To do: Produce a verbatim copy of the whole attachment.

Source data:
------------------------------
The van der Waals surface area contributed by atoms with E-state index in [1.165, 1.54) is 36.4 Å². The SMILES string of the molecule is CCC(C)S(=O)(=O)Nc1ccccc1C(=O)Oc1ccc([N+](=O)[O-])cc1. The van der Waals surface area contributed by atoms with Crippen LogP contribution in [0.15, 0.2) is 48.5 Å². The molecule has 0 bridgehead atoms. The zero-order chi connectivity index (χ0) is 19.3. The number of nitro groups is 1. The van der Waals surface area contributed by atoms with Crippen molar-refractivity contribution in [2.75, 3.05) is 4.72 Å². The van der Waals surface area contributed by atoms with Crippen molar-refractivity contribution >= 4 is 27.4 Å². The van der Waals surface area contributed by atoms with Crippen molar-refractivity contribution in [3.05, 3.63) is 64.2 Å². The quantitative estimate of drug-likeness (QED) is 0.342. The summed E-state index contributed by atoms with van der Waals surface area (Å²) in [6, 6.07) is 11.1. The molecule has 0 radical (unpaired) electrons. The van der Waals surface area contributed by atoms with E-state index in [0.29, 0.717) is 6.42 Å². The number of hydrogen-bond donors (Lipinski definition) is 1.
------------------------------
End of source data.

The van der Waals surface area contributed by atoms with E-state index in [1.165, 1.54) is 36.4 Å². The SMILES string of the molecule is CCC(C)S(=O)(=O)Nc1ccccc1C(=O)Oc1ccc([N+](=O)[O-])cc1. The van der Waals surface area contributed by atoms with Crippen LogP contribution in [0.15, 0.2) is 48.5 Å². The molecule has 0 bridgehead atoms. The zero-order chi connectivity index (χ0) is 19.3. The number of nitro groups is 1. The van der Waals surface area contributed by atoms with Crippen molar-refractivity contribution in [2.75, 3.05) is 4.72 Å². The van der Waals surface area contributed by atoms with Crippen molar-refractivity contribution >= 4 is 27.4 Å². The van der Waals surface area contributed by atoms with Crippen molar-refractivity contribution in [3.05, 3.63) is 64.2 Å². The quantitative estimate of drug-likeness (QED) is 0.342. The summed E-state index contributed by atoms with van der Waals surface area (Å²) in [6, 6.07) is 11.1. The molecule has 0 radical (unpaired) electrons. The van der Waals surface area contributed by atoms with E-state index in [0.29, 0.717) is 6.42 Å². The number of hydrogen-bond donors (Lipinski definition) is 1.